Suarez – The “some of my best friends are scousers” defence

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This is the article that I wasn’t going to write.  I’d picked up my keyboard yesterday to tell the world how much I objected to our ground being used as the backdrop to Liverpool’s show of collective injustice, only to decide that I probably wasn’t good enough to pull off the article that I had pictured in my mind, then Bernard pipped me to it in a much more succinct way than I would ever manage, so that was that.  Or so I thought, until I saw the comments to Bernard’s article when I woke up this morning.

Just so we can be clear, I’ve not got anything against Louis Suarez, I don’t hold Patrice Evra in any higher regard.  I don’t hate Liverpool or Scousers in general, in fact I count Scousers amongst my best friends (because that’s a defence, right?).  If pushed I’d even go as far as telling you that I think that Suarez, probably, isn’t a racist.

But that’s not the point here is it?  No matter how much Liverpool might want you to believe it, Suarez wasn’t found guilty of being a racist, he was found guilty of using abusive language towards another player and doing so with reference to the skin colour of that player.  What’s more I’ve not seen any defence that says Suarez didn’t do those things rather the more subtle (and to some extents contradictory) “it’s only Evra’s word that he said it” and “well, it’s not offensive where I come from”.

It’s this second defence that makes things most interesting because it can essentially be translated as “it’s a racist act to find me guilty of a racist act” but that’s just to digress, my point is that at no stage, that I am aware of, has Suarez denied using the words he has been accused of, so for the purposes of what I am about to say, let’s assume that he did have an exchange with Evra where he used the word “negrito”.

You can google it yourself, but whatever the regional and cultural connotations of the word, this is clearly a reference to Evra’s skin colour and as much as the “term of endearment” defence is being rolled out, it’s hard to imagine that any exchange during a game between Liverpool and Man United would be so friendly as to include any reference to either party being the other’s sweetheart.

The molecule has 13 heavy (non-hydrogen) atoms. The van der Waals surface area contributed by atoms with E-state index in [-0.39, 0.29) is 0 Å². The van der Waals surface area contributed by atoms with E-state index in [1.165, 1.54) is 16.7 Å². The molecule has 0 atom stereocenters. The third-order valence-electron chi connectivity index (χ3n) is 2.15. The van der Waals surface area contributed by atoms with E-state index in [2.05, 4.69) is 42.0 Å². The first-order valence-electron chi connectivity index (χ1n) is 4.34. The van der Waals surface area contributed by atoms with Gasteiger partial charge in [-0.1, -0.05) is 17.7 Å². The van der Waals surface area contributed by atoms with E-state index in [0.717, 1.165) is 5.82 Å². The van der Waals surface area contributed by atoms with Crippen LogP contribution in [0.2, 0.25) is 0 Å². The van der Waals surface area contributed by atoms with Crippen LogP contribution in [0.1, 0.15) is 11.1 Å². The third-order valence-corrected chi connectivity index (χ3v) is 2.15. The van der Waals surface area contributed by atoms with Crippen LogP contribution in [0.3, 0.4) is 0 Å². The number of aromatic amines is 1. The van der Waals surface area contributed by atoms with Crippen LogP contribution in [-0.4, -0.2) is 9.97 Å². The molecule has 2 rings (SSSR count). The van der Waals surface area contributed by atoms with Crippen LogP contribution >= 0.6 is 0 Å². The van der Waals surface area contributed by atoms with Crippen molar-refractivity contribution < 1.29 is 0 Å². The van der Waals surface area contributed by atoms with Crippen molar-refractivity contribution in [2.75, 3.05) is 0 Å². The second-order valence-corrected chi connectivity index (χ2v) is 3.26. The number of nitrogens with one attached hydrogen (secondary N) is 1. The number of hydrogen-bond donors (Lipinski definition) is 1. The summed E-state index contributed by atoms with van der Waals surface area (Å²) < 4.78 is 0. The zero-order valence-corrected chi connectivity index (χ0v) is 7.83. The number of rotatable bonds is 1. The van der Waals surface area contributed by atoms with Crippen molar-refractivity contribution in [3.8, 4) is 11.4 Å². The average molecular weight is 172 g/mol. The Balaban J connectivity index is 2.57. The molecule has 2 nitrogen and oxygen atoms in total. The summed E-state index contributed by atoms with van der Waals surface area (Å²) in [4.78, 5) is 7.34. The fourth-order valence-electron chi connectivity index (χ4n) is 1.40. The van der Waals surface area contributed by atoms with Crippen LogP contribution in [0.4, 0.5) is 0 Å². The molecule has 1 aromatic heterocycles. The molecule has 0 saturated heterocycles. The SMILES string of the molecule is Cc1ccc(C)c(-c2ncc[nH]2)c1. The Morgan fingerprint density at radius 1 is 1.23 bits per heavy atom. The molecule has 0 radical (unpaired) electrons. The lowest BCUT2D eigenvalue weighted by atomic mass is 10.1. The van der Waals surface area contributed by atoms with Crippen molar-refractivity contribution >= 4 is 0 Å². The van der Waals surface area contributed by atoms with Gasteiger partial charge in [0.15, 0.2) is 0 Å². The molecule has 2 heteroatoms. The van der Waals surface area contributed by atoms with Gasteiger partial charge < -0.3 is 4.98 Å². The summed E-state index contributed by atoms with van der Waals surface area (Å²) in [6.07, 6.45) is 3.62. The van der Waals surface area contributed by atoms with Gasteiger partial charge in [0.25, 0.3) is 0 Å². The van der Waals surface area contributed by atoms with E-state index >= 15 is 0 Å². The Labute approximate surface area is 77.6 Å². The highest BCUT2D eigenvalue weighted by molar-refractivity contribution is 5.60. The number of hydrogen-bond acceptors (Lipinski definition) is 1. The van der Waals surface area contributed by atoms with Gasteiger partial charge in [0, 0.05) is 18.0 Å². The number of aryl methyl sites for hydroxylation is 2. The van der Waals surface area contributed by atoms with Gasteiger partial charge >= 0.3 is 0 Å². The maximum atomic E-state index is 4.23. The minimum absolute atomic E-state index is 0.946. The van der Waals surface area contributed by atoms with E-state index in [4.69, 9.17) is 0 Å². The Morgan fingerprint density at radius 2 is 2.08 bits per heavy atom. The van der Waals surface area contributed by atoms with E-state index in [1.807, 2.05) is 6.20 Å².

Did Evra really take offence?  I don’t know, could he have taken offence?  Of course he could and that’s the root of the issue here.  Anyone can say whatever they want, with whatever intent they like, to whoever they like but if the other person takes offence then you’ve over stepped the mark.  We’ve all said things “taking the piss” only to find that we’ve hit a raw nerve and what do we do when that happens.

Obviously I can’t speak for you, but I would suggest that an immediate “I’m sorry, I didn’t realise that would offend you” would be a good way to defuse the situation.  Again, as far as I am aware, at no stage has Suarez come out and said, publically or privately, that he’s sorry for insulting Evra, or to that matter explicitly said that he didn’t mean to.

So to the FA panel, presumably faced with Evra’s version of events and a statement that he felt insulted by Suarez, when they look for a denial of events do they get one?  It appears not, instead of “I didn’t say that”, they get “where’s your proof?” and instead of “I didn’t mean to insult him” they get “that means something different where I come from”.  And in any case, even if Suarez hadn’t meant to offend Evra, the offence was taken.

The point here being that the laws of the game are quite unequivocal on this sort of thing.  Law E3(1) prohibits the use of “insulting words” and E3(2) increases the severity of breeches of the first rule when the breech includes reference to “any one or more of a person’s ethnic origin, colour, race, nationality, faith, gender, sexual orientation or disability”.  Not exactly done like a kipper, but it’s a wholly reasonable conclusion that Suarez breeched both of those rules.

Of course the FA are trying to make a point and of course this might not have happened had Blatter not ham fistedly got involved, but that doesn’t make the point (that no form of racist offence will be tolerated and that it’s ok for players to come out and say they’ve been abused by another player) any less valid.  Banning players, for significant periods, is a step in the right direction and will prove a damn sight more effective both on and off the pitch than waving banners, handing out stickers and wearing t-shirts.

Which brings us back to where we started with Liverpool’s unequivocal support of Suarez.  At best, it’s ill judged.  Ok, so they might want to point out that they don’t feel that Suarez is a racist (and as I said earlier, I suspect that they may be right) but by moving the debate onto whether he is or isn’t they are essentially saying that what he has been found guilty of doing doesn’t matter, which is wrong.

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